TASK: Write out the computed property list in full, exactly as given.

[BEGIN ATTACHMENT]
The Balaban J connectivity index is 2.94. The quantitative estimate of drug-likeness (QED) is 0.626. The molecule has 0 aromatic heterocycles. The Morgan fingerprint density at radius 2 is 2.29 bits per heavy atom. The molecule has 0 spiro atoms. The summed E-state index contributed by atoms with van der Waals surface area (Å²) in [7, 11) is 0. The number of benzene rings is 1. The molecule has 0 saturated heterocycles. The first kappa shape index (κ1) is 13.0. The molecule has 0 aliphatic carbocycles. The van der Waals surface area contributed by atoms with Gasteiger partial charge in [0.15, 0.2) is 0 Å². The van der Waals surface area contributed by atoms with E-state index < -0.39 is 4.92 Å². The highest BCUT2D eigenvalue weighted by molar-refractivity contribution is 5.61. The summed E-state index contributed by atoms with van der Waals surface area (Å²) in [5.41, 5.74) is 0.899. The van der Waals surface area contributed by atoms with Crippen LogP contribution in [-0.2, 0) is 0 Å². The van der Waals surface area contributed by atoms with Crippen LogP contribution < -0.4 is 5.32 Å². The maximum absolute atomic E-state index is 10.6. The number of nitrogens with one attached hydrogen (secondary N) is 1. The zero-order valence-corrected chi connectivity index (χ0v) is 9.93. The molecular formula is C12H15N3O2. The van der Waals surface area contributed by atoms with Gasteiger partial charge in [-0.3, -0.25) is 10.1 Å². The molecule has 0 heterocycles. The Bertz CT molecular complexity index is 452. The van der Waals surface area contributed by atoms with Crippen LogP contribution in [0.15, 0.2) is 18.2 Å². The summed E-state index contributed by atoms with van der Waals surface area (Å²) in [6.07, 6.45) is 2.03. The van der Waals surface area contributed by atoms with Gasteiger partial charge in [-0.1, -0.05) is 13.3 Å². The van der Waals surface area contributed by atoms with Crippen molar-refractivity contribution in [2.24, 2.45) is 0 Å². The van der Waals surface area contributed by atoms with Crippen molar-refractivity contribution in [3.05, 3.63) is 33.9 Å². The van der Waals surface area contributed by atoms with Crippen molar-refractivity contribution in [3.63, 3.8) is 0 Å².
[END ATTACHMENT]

The Balaban J connectivity index is 2.94. The quantitative estimate of drug-likeness (QED) is 0.626. The molecule has 0 aromatic heterocycles. The Morgan fingerprint density at radius 2 is 2.29 bits per heavy atom. The molecule has 0 spiro atoms. The summed E-state index contributed by atoms with van der Waals surface area (Å²) in [7, 11) is 0. The number of benzene rings is 1. The molecule has 0 saturated heterocycles. The first kappa shape index (κ1) is 13.0. The molecule has 0 aliphatic carbocycles. The van der Waals surface area contributed by atoms with Gasteiger partial charge in [0.15, 0.2) is 0 Å². The van der Waals surface area contributed by atoms with E-state index < -0.39 is 4.92 Å². The highest BCUT2D eigenvalue weighted by molar-refractivity contribution is 5.61. The summed E-state index contributed by atoms with van der Waals surface area (Å²) in [5.41, 5.74) is 0.899. The van der Waals surface area contributed by atoms with Crippen LogP contribution in [-0.2, 0) is 0 Å². The van der Waals surface area contributed by atoms with Crippen LogP contribution < -0.4 is 5.32 Å². The maximum absolute atomic E-state index is 10.6. The number of nitrogens with one attached hydrogen (secondary N) is 1. The zero-order valence-corrected chi connectivity index (χ0v) is 9.93. The molecular formula is C12H15N3O2. The van der Waals surface area contributed by atoms with Gasteiger partial charge in [-0.3, -0.25) is 10.1 Å². The molecule has 0 heterocycles. The Bertz CT molecular complexity index is 452. The van der Waals surface area contributed by atoms with Crippen LogP contribution in [0.15, 0.2) is 18.2 Å². The summed E-state index contributed by atoms with van der Waals surface area (Å²) in [6.07, 6.45) is 2.03. The van der Waals surface area contributed by atoms with Gasteiger partial charge in [-0.1, -0.05) is 13.3 Å². The van der Waals surface area contributed by atoms with Crippen molar-refractivity contribution in [2.24, 2.45) is 0 Å². The van der Waals surface area contributed by atoms with Crippen molar-refractivity contribution in [3.05, 3.63) is 33.9 Å². The van der Waals surface area contributed by atoms with Crippen molar-refractivity contribution in [3.63, 3.8) is 0 Å².